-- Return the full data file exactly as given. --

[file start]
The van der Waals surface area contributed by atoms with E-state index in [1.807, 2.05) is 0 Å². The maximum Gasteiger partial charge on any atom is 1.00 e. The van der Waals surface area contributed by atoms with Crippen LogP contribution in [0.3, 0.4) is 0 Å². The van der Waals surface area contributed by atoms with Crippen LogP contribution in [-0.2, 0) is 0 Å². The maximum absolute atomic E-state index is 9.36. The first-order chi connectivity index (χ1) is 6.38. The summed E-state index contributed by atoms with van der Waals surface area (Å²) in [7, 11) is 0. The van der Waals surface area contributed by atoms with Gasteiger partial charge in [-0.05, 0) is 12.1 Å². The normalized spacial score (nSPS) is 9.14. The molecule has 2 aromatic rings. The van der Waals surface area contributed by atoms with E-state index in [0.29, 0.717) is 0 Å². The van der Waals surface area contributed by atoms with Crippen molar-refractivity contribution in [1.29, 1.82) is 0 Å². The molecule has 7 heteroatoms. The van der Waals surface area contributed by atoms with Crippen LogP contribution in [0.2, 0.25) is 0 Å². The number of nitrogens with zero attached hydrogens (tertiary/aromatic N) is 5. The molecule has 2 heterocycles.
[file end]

The van der Waals surface area contributed by atoms with E-state index in [1.807, 2.05) is 0 Å². The maximum Gasteiger partial charge on any atom is 1.00 e. The van der Waals surface area contributed by atoms with Crippen LogP contribution in [0.3, 0.4) is 0 Å². The van der Waals surface area contributed by atoms with Crippen LogP contribution in [-0.2, 0) is 0 Å². The maximum absolute atomic E-state index is 9.36. The first-order chi connectivity index (χ1) is 6.38. The summed E-state index contributed by atoms with van der Waals surface area (Å²) in [7, 11) is 0. The van der Waals surface area contributed by atoms with Gasteiger partial charge in [-0.05, 0) is 12.1 Å². The normalized spacial score (nSPS) is 9.14. The molecule has 2 aromatic rings. The van der Waals surface area contributed by atoms with E-state index in [0.29, 0.717) is 0 Å². The van der Waals surface area contributed by atoms with Crippen molar-refractivity contribution in [1.29, 1.82) is 0 Å². The molecule has 7 heteroatoms. The van der Waals surface area contributed by atoms with Crippen LogP contribution in [0.2, 0.25) is 0 Å². The number of nitrogens with zero attached hydrogens (tertiary/aromatic N) is 5. The molecule has 2 heterocycles.